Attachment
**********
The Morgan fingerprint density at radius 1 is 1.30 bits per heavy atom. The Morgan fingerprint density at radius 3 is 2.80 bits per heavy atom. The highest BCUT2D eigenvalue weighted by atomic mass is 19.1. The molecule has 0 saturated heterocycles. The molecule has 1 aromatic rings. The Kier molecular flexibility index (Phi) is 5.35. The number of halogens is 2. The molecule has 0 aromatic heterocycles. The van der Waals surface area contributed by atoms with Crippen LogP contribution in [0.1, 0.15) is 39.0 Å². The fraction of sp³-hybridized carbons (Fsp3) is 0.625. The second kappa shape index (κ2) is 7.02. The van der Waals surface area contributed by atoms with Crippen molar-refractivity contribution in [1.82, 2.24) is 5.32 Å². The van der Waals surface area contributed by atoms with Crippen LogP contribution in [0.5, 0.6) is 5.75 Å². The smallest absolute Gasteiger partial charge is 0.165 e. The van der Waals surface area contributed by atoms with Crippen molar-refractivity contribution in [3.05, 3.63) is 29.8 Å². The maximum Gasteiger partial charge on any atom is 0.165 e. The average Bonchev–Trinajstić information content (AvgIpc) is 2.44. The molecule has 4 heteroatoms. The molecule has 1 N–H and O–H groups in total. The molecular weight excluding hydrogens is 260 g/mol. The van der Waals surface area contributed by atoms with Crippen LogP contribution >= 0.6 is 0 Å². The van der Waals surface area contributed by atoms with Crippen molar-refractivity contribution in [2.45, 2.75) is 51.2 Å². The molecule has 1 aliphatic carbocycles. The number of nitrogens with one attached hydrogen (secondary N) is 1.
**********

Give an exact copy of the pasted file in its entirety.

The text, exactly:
The Morgan fingerprint density at radius 1 is 1.30 bits per heavy atom. The Morgan fingerprint density at radius 3 is 2.80 bits per heavy atom. The highest BCUT2D eigenvalue weighted by atomic mass is 19.1. The molecule has 0 saturated heterocycles. The molecule has 1 aromatic rings. The Kier molecular flexibility index (Phi) is 5.35. The number of halogens is 2. The molecule has 0 aromatic heterocycles. The van der Waals surface area contributed by atoms with Crippen LogP contribution in [0.1, 0.15) is 39.0 Å². The fraction of sp³-hybridized carbons (Fsp3) is 0.625. The second kappa shape index (κ2) is 7.02. The van der Waals surface area contributed by atoms with Crippen molar-refractivity contribution in [1.82, 2.24) is 5.32 Å². The van der Waals surface area contributed by atoms with Crippen LogP contribution in [0.5, 0.6) is 5.75 Å². The smallest absolute Gasteiger partial charge is 0.165 e. The van der Waals surface area contributed by atoms with Crippen molar-refractivity contribution in [3.05, 3.63) is 29.8 Å². The maximum Gasteiger partial charge on any atom is 0.165 e. The average Bonchev–Trinajstić information content (AvgIpc) is 2.44. The molecule has 4 heteroatoms. The molecule has 1 N–H and O–H groups in total. The molecular weight excluding hydrogens is 260 g/mol. The van der Waals surface area contributed by atoms with Crippen LogP contribution >= 0.6 is 0 Å². The van der Waals surface area contributed by atoms with Crippen molar-refractivity contribution in [2.45, 2.75) is 51.2 Å². The molecule has 1 aliphatic carbocycles. The number of nitrogens with one attached hydrogen (secondary N) is 1.